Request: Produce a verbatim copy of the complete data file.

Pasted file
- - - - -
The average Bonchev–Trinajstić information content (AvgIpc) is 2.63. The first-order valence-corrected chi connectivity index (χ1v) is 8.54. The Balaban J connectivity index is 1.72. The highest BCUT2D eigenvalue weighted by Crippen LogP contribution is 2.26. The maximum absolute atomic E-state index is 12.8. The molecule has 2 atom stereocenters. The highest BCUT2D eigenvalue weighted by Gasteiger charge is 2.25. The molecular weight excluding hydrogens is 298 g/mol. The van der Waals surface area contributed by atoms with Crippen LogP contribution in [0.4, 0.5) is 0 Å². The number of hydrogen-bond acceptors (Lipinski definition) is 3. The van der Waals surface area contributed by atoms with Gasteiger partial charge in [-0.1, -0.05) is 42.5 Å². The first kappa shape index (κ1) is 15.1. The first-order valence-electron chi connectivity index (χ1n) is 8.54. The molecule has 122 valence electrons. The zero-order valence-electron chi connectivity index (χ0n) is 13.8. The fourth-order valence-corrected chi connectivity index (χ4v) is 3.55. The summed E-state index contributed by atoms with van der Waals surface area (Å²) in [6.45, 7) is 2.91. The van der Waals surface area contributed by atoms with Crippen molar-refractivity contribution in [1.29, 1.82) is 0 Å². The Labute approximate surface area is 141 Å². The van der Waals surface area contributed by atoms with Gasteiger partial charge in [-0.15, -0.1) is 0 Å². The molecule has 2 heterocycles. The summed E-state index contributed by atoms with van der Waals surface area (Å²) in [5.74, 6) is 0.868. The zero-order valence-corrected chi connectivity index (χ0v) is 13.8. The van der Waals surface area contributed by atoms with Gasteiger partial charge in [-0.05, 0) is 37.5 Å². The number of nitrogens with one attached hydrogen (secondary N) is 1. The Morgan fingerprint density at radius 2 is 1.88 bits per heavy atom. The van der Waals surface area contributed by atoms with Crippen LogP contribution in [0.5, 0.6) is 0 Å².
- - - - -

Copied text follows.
The average Bonchev–Trinajstić information content (AvgIpc) is 2.63. The first-order valence-corrected chi connectivity index (χ1v) is 8.54. The Balaban J connectivity index is 1.72. The highest BCUT2D eigenvalue weighted by Crippen LogP contribution is 2.26. The maximum absolute atomic E-state index is 12.8. The molecule has 2 atom stereocenters. The highest BCUT2D eigenvalue weighted by Gasteiger charge is 2.25. The molecular weight excluding hydrogens is 298 g/mol. The van der Waals surface area contributed by atoms with Crippen LogP contribution in [0.4, 0.5) is 0 Å². The number of hydrogen-bond acceptors (Lipinski definition) is 3. The van der Waals surface area contributed by atoms with Gasteiger partial charge in [-0.1, -0.05) is 42.5 Å². The first kappa shape index (κ1) is 15.1. The first-order valence-electron chi connectivity index (χ1n) is 8.54. The molecule has 122 valence electrons. The zero-order valence-electron chi connectivity index (χ0n) is 13.8. The fourth-order valence-corrected chi connectivity index (χ4v) is 3.55. The summed E-state index contributed by atoms with van der Waals surface area (Å²) in [6.45, 7) is 2.91. The van der Waals surface area contributed by atoms with Crippen molar-refractivity contribution in [1.29, 1.82) is 0 Å². The Labute approximate surface area is 141 Å². The van der Waals surface area contributed by atoms with Gasteiger partial charge in [-0.15, -0.1) is 0 Å². The molecule has 2 heterocycles. The summed E-state index contributed by atoms with van der Waals surface area (Å²) in [5.74, 6) is 0.868. The zero-order valence-corrected chi connectivity index (χ0v) is 13.8. The van der Waals surface area contributed by atoms with Gasteiger partial charge in [-0.05, 0) is 37.5 Å². The number of nitrogens with one attached hydrogen (secondary N) is 1. The Morgan fingerprint density at radius 2 is 1.88 bits per heavy atom. The van der Waals surface area contributed by atoms with Crippen LogP contribution in [0.5, 0.6) is 0 Å².